Ailene Voisin

Opinion: Steve Kerr outcoaches David Blatt in Game 5

Golden State Warriors head coach Steve Kerr, left, and assistant coach Alvin Gentry, right, talk with referee James Capers (19) during the first half of Game 5 of basketball’s NBA Finals against the Cleveland Cavaliers in Oakland, Calif., Sunday, June 14, 2015.
Golden State Warriors head coach Steve Kerr, left, and assistant coach Alvin Gentry, right, talk with referee James Capers (19) during the first half of Game 5 of basketball’s NBA Finals against the Cleveland Cavaliers in Oakland, Calif., Sunday, June 14, 2015. AP

Stephen Curry and LeBron James produced an MVP-caliber duel, the Oracle Arena fans matched the vocal intensity of their counterparts in Cleveland, and for most of the evening, Game 5 of the NBA Finals was another ratings winner.

As for the rookie coaches?

One coach blinked – and that would be David Blatt – and the other coach won.

Steve Kerr encouraged his deep, skilled and healthy Golden State Warriors to remain true to themselves. To pass and shoot and play fast. To switch defensively and defend ferociously. To remember that, in today’s NBA, size isn’t everything.

And though his patience was tested early, he was rewarded with a 104-91 victory Sunday that brought his franchise within one win of its first NBA championship in four decades.

Blatt? The coach who flinched? He played Kerr’s game – and played right into the gifted Warriors’ hands.

Instead of sticking with his bigger lineup and an effective Timofey Mozgov, the 7-foot-1 center who basically chased the slumping Andrew Bogut into mothballs, Blatt decided his injury-riddled small lineups had the best chance of controlling the series, which returns to Cleveland on Tuesday for Game 6.

But just looking at the final score, Blatt got played. He gambled and lost. During the crucial sequences, the Cavaliers failed to protect the basket, were repeatedly drubbed on the defensive boards and, except for the otherworldly LeBron, offered minimal resistance when Curry ignited the Warriors’ late outburst.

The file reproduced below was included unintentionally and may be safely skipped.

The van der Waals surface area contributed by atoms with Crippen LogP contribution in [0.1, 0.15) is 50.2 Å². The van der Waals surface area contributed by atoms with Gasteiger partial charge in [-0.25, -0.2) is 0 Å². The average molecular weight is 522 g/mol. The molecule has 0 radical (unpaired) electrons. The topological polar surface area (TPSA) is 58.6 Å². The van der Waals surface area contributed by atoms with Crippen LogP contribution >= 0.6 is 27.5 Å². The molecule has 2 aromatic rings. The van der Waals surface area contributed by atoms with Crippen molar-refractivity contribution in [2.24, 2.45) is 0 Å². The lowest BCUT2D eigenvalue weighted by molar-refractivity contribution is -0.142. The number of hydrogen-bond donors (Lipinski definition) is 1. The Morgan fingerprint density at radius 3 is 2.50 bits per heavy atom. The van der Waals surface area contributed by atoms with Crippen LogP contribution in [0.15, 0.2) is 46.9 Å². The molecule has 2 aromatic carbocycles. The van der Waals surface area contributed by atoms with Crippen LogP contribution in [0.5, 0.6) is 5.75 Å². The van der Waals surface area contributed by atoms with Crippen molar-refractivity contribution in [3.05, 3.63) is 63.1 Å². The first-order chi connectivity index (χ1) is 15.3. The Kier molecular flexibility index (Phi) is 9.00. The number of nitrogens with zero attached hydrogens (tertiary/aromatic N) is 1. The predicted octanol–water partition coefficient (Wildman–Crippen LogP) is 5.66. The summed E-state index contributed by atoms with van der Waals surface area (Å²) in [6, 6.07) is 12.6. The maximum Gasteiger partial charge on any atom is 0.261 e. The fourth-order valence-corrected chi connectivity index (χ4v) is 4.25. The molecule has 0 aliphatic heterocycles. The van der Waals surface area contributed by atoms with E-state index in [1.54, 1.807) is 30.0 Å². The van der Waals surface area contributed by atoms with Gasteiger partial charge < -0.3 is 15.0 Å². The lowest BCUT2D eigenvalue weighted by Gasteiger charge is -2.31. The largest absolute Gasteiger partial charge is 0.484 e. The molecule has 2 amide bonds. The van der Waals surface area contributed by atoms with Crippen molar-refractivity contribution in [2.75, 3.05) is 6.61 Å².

Kerr, interestingly, said he knew Curry was going to erupt when he saw the Cavaliers’ smaller lineup.

“It was a different game, you know, because they decided to go smaller and so the floor was more open,” Kerr said. “When they went small, I thought, ‘This is Steph’s night.’ He took over the game down the stretch and was fantastic.”

Curry was at his dazzling best with his spectacular ballhandling, stutter-step, elusive drives and quick-hit, heat-check jumpers that blow smoke in his opponents’ ears.

Yet at least publicly, Blatt stuck with his script, refused to second-guess a game plan that had Mozgov on the floor for just nine minutes. During a somewhat testy news conference, he was asked repeatedly about benching one of his more productive players, about the wisdom of matching up against the smaller, deeper Warriors and, most notably, for making such a drastic change on a team already depleted by the injury absences of Kyrie Irving, Kevin Love and Anderson Varejao.

“(It was) the way we needed to play tonight to give ourselves a chance to win,” he replied to the first question.

And on it went.

“Well, we were in the game the way we were playing. We were right there. So that’s the way that we played it. ... I thought I was pretty clear I thought that was our best chance to win the game. ... I don’t think we’ve lost (Mozgov) by any means.

“Did I make a mistake? Listen, when you’re coaching a game, you’ve got to make decisions. It’s no disrespect to anyone, certainly not to Timo, who has done a great for us.”

Blatt, who coached overseas for two decades before taking over the Cavaliers this season, appeared to hedge only when asked if he intended to take the same approach in Game 6.

“Not necessarily,” he conceded.

In other words, think pencil, not pen. Until the crucial closing minutes, this was another tightly contested game, with 20 lead changes and 10 ties. Certainly for the Warriors, this was not a finished piece of art, a splash-across-the-canvas look that characterizes their style. David Lee missed two layups on one possession. Andre Iguodala endured a nightmare at the free-throw line. Klay Thompson disappeared for stretches before complementing the brilliant Curry in the bang-bang sequence that turned the game.

First it was Curry, answering James’ 34-foot three-pointer with a 26-foot step-back jumper that put the Warriors ahead for good with 7:33 remaining. Then it was Thompson grabbing a rebound at one end and drilling a three-pointer at the other, the lead stretching to 85-80.

And then the whole gang chipped in, stealing offensive rebounds, scoring on putbacks, attacking the rim and leaving Blatt to explain why Mozgov – who averaged 16.8 points, 8.3 rebounds and 1.3 blocks in the previous four games – was on the bench during the Golden State run.

Now Blatt has even bigger problems. His Cavaliers are one loss from elimination. His superstar played 44 minutes, about 48 hours before Game 6. As usual, James did everything for the Cavaliers except pass out the towels or coach the team.

“We’ve come this far,” James warned, “and we’ve been very good at home. We don’t want them celebrating at all.”

Ailene Voisin: (916) 321-1208, avoisin@sacbee.com, @ailene_voisin.

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